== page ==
The Captain’s Mess: Episode 1
I was hesitant to write another post dealing with PUGs in WoW so soon after my “Why joining a PUG raid is like going to the ghetto“, until a small chain of events made it an inevitability. The first thing that happened to me was that I remembered my idea to write a column about getting guild leadership advice from the various captains of the Star Trek universe. In researching a suitable episode to pull wisdom from, I realized that “The Trouble with Tribbles” was pretty much one of the only episdoes I was familiar with from the original series. So much of what occurs in the episode reminded me of PUG groups that I could not help myself. Alas, here I embark on yet another journey into the realm of the PUG LYF.
Admittedly, I was never a big fan of the original Star Trek series (ToS).
I know, right?
“You’re not a real Trekkie!”
“You’re not a real Trekker!”
Really? Thank jeebus.
What I am is a fan of extremely popular non-obscure and non-Stargate science fiction. The original series was always a bit outdated to me growing up, with far too much dialogue to hold my interest (I’m not alone, even in the 60’s the show was canceled due to lack of interest). As an adult however, I am able appreciate what ToS did for the franchise/video media as a whole. Paving the way not only for future Star Treks, but for many shows that really pushed the envelop so-to-speak with regard to openly criticizing society and reflecting on the human condition.
Now back to the lecture at hand…
In the ToS episode “The Trouble with Tribbles” Captain Kirk is almost immediately stuck in a situation that many guild leaders find themselves tossed into: dealing with false pretenses. Kirk is called from a station that claims it is under attack. Sure enough, when he arrives he finds that there is in fact no attack and the station commander gives the excuse that he wanted the Enterprise nearby in the event that protection is needed. This happens to a guild leader that is forced to PUG to complete a raid line-up. The leader might advertise things like “/2. LFM healer and 1 ranged dps for ToC 10.” Responses include things like “me” “can i go?” or “invite”. These, hopefully, are outright ignored. Then comes the false pretenses pst “I can heal that, I’m ICC 25 geared” or “[Trial of the Crusader 10 Man]” achievement link (which can be faked!). These people receive an invite and when the arrive they may not have the gear. If they do, maybe they haven’t actually run the instance. Either way you have two choices: Kick them or treat them like Kirk would have.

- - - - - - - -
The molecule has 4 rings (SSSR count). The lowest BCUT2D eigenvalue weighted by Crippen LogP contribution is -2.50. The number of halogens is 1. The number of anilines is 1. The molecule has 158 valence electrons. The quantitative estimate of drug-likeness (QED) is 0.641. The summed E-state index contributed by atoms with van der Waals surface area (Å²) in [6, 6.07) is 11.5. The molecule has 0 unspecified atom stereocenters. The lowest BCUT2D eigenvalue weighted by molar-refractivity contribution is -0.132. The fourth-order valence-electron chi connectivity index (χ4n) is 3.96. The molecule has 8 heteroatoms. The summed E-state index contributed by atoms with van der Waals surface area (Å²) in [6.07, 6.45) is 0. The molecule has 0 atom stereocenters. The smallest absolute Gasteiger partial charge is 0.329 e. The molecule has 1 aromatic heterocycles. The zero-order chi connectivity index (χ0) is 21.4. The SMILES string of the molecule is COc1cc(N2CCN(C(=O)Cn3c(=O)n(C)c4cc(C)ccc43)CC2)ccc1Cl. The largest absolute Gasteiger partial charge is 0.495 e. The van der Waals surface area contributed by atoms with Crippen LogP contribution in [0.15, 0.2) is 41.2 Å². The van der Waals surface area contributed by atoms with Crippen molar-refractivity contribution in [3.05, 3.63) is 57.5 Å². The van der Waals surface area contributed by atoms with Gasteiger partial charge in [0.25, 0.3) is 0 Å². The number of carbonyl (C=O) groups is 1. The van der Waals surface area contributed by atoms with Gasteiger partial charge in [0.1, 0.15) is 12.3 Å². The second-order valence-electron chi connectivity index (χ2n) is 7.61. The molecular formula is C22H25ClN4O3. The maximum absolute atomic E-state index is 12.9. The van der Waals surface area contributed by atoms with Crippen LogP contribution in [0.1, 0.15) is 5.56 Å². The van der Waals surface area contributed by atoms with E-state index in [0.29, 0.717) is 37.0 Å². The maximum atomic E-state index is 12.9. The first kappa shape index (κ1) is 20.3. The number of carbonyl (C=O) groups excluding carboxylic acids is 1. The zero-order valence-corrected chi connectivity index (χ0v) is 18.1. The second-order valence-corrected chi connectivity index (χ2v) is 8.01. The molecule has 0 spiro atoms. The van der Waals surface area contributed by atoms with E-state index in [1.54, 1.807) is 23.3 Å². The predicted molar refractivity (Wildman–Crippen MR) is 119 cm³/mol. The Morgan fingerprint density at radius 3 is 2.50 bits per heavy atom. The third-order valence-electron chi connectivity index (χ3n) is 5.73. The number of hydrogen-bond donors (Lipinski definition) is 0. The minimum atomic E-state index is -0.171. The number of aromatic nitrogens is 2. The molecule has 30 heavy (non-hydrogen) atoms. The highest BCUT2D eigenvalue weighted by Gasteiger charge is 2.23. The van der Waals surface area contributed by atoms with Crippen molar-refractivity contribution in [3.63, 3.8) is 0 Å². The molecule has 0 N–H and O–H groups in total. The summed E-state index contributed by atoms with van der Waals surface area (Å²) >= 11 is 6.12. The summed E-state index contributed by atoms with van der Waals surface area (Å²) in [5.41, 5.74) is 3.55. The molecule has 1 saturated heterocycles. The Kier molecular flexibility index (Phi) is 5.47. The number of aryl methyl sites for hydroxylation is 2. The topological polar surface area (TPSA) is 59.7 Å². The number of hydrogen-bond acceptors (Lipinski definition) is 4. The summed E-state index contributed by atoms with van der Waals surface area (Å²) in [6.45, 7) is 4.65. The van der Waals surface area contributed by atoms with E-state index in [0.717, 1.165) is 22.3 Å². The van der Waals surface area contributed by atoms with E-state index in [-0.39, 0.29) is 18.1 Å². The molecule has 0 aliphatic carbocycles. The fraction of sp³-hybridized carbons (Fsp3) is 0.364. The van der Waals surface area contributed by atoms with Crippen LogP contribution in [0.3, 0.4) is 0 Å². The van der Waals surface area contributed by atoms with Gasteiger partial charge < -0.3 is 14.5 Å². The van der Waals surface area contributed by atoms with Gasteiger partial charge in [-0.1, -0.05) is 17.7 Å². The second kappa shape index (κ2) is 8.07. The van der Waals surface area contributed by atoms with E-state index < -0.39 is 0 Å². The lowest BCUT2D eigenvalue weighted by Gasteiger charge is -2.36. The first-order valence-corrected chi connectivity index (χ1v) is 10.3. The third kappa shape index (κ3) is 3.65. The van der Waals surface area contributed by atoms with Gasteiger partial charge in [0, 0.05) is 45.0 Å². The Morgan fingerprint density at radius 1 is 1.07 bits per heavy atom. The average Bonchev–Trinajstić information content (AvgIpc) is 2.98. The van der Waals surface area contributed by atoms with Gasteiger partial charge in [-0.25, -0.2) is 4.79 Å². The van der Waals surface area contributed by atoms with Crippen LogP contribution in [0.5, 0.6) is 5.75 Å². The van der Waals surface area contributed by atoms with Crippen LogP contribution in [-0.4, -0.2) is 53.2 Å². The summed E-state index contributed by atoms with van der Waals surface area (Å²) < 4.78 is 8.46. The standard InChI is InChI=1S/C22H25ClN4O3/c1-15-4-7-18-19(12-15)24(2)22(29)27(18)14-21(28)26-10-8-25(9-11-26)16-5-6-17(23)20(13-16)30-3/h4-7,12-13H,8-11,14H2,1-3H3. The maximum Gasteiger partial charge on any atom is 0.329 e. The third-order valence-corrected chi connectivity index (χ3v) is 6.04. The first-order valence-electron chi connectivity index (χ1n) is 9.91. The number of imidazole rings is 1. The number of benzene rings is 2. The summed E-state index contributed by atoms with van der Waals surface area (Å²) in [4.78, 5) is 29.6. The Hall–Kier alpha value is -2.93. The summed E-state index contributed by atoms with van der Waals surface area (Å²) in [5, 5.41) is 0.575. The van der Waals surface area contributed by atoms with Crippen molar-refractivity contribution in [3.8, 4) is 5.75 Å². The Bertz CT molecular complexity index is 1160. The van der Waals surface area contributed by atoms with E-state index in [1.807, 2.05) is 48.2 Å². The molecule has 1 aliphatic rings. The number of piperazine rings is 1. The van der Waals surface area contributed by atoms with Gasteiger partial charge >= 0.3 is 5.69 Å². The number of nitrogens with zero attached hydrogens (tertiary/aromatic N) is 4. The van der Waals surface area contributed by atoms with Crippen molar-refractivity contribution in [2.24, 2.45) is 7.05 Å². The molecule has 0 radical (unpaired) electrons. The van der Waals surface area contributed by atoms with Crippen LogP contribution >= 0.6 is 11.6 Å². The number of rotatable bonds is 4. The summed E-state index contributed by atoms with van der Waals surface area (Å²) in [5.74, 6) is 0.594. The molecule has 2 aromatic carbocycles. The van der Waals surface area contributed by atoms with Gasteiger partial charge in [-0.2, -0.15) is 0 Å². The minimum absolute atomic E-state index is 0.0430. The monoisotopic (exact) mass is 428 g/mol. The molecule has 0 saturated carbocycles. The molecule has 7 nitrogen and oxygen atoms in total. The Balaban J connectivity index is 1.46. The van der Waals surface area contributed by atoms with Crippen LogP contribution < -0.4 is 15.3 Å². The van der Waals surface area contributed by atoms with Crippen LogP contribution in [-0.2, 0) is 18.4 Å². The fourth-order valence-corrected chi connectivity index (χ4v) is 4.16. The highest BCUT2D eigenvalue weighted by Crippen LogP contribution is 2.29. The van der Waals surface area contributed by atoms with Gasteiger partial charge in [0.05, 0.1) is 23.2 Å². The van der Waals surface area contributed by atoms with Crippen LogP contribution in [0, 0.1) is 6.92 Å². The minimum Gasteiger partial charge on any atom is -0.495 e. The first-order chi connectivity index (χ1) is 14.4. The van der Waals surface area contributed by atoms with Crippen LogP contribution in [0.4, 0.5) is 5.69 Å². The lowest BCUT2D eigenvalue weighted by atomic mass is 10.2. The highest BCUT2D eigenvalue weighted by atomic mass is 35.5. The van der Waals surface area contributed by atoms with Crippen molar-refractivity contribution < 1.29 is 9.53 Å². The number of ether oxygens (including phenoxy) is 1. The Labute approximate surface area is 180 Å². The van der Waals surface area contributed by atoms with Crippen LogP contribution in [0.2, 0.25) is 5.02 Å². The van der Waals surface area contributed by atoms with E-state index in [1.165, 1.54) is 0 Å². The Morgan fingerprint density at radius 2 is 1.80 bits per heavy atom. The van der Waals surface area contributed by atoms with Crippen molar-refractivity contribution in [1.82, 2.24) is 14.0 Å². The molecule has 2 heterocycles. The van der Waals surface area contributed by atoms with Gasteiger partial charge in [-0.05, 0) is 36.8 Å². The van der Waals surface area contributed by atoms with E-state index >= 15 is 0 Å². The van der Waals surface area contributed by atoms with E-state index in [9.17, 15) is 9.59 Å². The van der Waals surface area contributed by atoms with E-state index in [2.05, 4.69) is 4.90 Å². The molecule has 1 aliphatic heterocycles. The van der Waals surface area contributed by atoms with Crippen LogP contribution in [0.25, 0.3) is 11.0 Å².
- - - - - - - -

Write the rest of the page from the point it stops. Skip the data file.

If you choose the latter, you’ll stick it out, despite the false pretenses. Kirk figures basically that he’s already there, his crew can get some shore leave, and the station actually did need their help. You have remember that you’re breaking my Rule #1: DON’T PUG, STUPID. As someone that organizes raids for a small guild, I realize PUGging is inevitable. I will also say, that I have met some of the best players I know on false pretenses. That doesn’t make it ok, but my experience has led me to be open (sometimes) to these kinds of players.
It turns out that the station is worried that the Klingons will do something to sabotage the Federation’s bid on a disputed planet. The planet will support the regime that can best help them develop their world. On the station, the Federation is storing a tremendous amount of grain, which apparently they believe will seal the deal. The station has a legitimate claim to protection by the Enterprise, even if they did get it by lying. It’s definitely possible that the player you invited has a low geared character but they personally have a great deal of experience. They may be better than you. Yes, it does happen. On the flipside of the coin, maybe they haven’t run the dungeon before, but they’re as ready for it as you were when you got your first crack at it. A simple explanation and 5 minutes later they’ve contributed to your inital boss kill for the run.
There is, of course, a completely negative scenario that might play out as well in your raid. Good ol’ Kirk has the strategy for dealing with that too. On the station an infestation of a small furry breads-faster-than-rabbits animal has developed. These creatures, called “Tribbles”, have made working on the station somewhat uncomfortable. Even worse than that they have apparently gotten into the stored grain and eaten a large amount of it! The parallel being that these pretentious PUGs might mess up your raid entirely. I was recently in a ToC 10 raid with a tank that claimed to have run the dungeon before, but then did many things that made me seriously doubt the veracity of his claim. All night this tank proceeded to infest our dungeon with bad tactics, and tried to eat up all the grain… or wait.. I mean loot, take all the loot.
Try and guess how many times we wiped.
If you guessed ZERO then you were totally right. Just like Kirk, we managed to steer a negative situation into a very good one. Turns out that the 7 guildies that did the run with us, including 2 friends of the guild (whom we met by PUGging), knew their stuff so well, that we were able to work around not only a lousy tank, but also a healer death every fight, tank d/c’s, and general lag issues. (Apologies if that last sentence was a run-on or just bad comma usage) Captain Kirk has his medical officer (Dr. McCoy) examine the Tribbles, now dead, that ate the grain. It is discovered that the grain has been poisoned! At nearly the same time, a still living Tribble reacts negatively to a nearby human, and upon scanning the man McCoy discovers that he is in fact a Klingon! Turns out those Klingons were dangerous, and those false pretenses that led to the Enterprise visiting the station saved the day.
So what is Kirk’s advice really for guild leaders out there? If you find yourself in a situation that you weren’t planning on, making the best of it can lead to even better results than you expected.